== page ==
Colorado has access to wind resources in the eastern plains and Rockies, as well as solar resources in the south closer to the New Mexico border. Wind turbines account for the largest share of the state's renewable electricity generation. Currently there are almost 70 small-scale hydropower projects in Colorado and some burgeoning biomass production facilities as well. Colorado has access to a great number of hot springs, and the groundwork is being laid to take advantage of those resources.[8]

Consumption and prices

Energy consumption in Colorado
CO energy sector usage chart.png

     Transportation       Residential     Industrial       Commercial
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The main consumer of energy in Colorado is the industrial sector, though the transportation sector is close behind. The sector that consumes the least is the commercial, with about 19 percent of total consumption. Prices for energy resources and electricity in Colorado are less than the national average except for the industrial cost of electricity, which is slightly above the national average. The difference in price is small, but it could be due to the nature of the work the industrial sector does.[10]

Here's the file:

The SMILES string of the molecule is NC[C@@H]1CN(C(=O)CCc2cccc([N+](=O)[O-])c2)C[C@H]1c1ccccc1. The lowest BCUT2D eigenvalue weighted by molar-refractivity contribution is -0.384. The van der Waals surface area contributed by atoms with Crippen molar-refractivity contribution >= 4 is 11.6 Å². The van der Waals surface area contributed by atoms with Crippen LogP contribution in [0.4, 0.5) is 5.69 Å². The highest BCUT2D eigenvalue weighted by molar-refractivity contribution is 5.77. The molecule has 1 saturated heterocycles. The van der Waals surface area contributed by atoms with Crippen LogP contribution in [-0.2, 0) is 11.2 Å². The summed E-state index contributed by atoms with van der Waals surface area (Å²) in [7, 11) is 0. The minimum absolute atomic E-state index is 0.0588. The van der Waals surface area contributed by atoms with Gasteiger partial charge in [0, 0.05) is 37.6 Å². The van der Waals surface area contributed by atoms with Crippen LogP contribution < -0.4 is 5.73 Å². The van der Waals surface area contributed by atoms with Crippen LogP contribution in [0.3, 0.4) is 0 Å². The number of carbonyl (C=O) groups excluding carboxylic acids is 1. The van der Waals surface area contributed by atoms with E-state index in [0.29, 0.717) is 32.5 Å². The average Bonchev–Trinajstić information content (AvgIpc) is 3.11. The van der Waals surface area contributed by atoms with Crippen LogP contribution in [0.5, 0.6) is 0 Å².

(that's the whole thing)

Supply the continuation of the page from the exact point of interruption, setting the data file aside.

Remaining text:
Most of the energy used in Colorado is in the form of petroleum and the majority of the petroleum used is in the form of motor gasoline.[11] The large amount of petroleum that is consumed follows from Colorado's second largest consumer of energy, the transportation sector. The price for natural gas is about 30 percent lower than the national average, and its electricity price is five percent less than the national average.[12]